After having re-designed Juno in Fusion 360 I turned my attention to making some of the parts with the CNC machine I recently purchased for “work” projects.
The first to be made was the small mounting plates for the geared motors. My original idea was for these to be made by Front Panel Express but cost wise it would be cheaper to use acrylic as this seems to be strong enough and the loads on this are very small. Here is the plate design in Fusion 360 along with it assembled to the motor in Fusion 360.
After checking clearances and alignment in the main body of the design, I used Fusion 360 to create the CAM files for the Mach3 software that runs the CNC machine. You can see below the tool paths used to make this. I used a 2mm flat end mill to cutout the holes, counterbores and the outer profile. The threading you can see will be done by hand after the part is machined. Interestingly enough, Fusion 360 actually creates the holes for these at the correct tapping drill size for the 3mm threads. Cool.
The end result was 2 small mounting plates. The the only thing left was to hand cut the threads with a 3mm tap. Here is the finished parts ready to be assembled onto the motor and a quick check that everything lines up. M1.6 x 4 screws ordered, so once these arrive I can fit the plates to the motor.
Next up was the 2 clamps that secure the Raspberry Pi3 LCD to the front panel. One of these can be seen in the following cutaway image of Juno.
As I happen to have a piece of 10mm thick clear acrylic left over from a previous carving test, I decided to use this to make the 2 clamps. Here is the design in Fusion 360.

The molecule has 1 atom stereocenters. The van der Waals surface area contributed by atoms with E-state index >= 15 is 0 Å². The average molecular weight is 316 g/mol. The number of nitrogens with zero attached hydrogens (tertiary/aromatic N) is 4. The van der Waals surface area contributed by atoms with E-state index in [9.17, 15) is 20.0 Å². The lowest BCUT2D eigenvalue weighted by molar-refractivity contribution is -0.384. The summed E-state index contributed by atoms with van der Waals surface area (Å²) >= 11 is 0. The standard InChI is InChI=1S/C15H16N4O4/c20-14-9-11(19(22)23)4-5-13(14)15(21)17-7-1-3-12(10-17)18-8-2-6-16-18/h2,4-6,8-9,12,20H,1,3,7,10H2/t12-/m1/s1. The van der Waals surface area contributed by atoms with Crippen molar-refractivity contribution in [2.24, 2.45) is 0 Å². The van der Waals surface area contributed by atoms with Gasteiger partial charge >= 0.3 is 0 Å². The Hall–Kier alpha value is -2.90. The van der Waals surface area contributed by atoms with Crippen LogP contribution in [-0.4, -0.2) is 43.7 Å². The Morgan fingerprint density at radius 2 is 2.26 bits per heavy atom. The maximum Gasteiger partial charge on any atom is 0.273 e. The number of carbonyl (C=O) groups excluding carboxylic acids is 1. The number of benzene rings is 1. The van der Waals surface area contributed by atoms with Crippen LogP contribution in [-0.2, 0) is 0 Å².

After approx 2 mins each, I had the 2 clamps cutout from the 10mm sheet. The only thing left was to set them back up on the machine to cut out the 2 holes. Here is the finished parts.
Next up is the front panel which will be done in a few days time when I can re-order the black acrylic for this as it’s a holiday here just now at the end of Ramadan and all the suppliers are closed.
Juno 3D Printed Body Parts
As a quick check on the costs for the body parts using Itead Studio’s 3D printing service, I created STL files for each part. I still have to do some refinement and extra material removal to reduce the costs but a quick upload to the website gave me a price of around US$700 for the 4 parts needed to make the body. I’ll also check out other 3D printing options but I like the Itead Studio optionfor the quality and strength, having used them a number of times before. That price does not include the base which I will get done locally in either brass or bronze, depending on the costs. I am hoping to send the parts out for making before the middle of July.